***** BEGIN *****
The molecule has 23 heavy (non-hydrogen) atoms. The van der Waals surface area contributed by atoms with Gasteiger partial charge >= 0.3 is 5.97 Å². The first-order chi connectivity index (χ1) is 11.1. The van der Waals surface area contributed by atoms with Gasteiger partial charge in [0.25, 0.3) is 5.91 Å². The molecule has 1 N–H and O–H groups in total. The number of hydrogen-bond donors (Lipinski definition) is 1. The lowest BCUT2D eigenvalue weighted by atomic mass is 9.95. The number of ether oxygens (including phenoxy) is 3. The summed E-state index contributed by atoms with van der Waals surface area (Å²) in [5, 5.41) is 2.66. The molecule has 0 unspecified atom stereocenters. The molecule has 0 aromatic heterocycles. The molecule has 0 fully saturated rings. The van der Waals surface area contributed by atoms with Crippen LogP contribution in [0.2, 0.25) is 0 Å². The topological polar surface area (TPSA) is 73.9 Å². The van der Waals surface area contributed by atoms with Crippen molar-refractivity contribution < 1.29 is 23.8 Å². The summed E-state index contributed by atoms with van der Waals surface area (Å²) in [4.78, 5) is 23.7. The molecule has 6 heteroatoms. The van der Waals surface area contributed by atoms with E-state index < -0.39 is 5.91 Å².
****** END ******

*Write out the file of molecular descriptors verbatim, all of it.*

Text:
The molecule has 23 heavy (non-hydrogen) atoms. The van der Waals surface area contributed by atoms with Gasteiger partial charge >= 0.3 is 5.97 Å². The first-order chi connectivity index (χ1) is 11.1. The van der Waals surface area contributed by atoms with Gasteiger partial charge in [0.25, 0.3) is 5.91 Å². The molecule has 1 N–H and O–H groups in total. The number of hydrogen-bond donors (Lipinski definition) is 1. The lowest BCUT2D eigenvalue weighted by atomic mass is 9.95. The number of ether oxygens (including phenoxy) is 3. The summed E-state index contributed by atoms with van der Waals surface area (Å²) in [5, 5.41) is 2.66. The molecule has 0 unspecified atom stereocenters. The molecule has 0 aromatic heterocycles. The molecule has 0 fully saturated rings. The van der Waals surface area contributed by atoms with Crippen LogP contribution in [0.2, 0.25) is 0 Å². The topological polar surface area (TPSA) is 73.9 Å². The van der Waals surface area contributed by atoms with Crippen molar-refractivity contribution < 1.29 is 23.8 Å². The summed E-state index contributed by atoms with van der Waals surface area (Å²) in [4.78, 5) is 23.7. The molecule has 6 heteroatoms. The van der Waals surface area contributed by atoms with E-state index < -0.39 is 5.91 Å².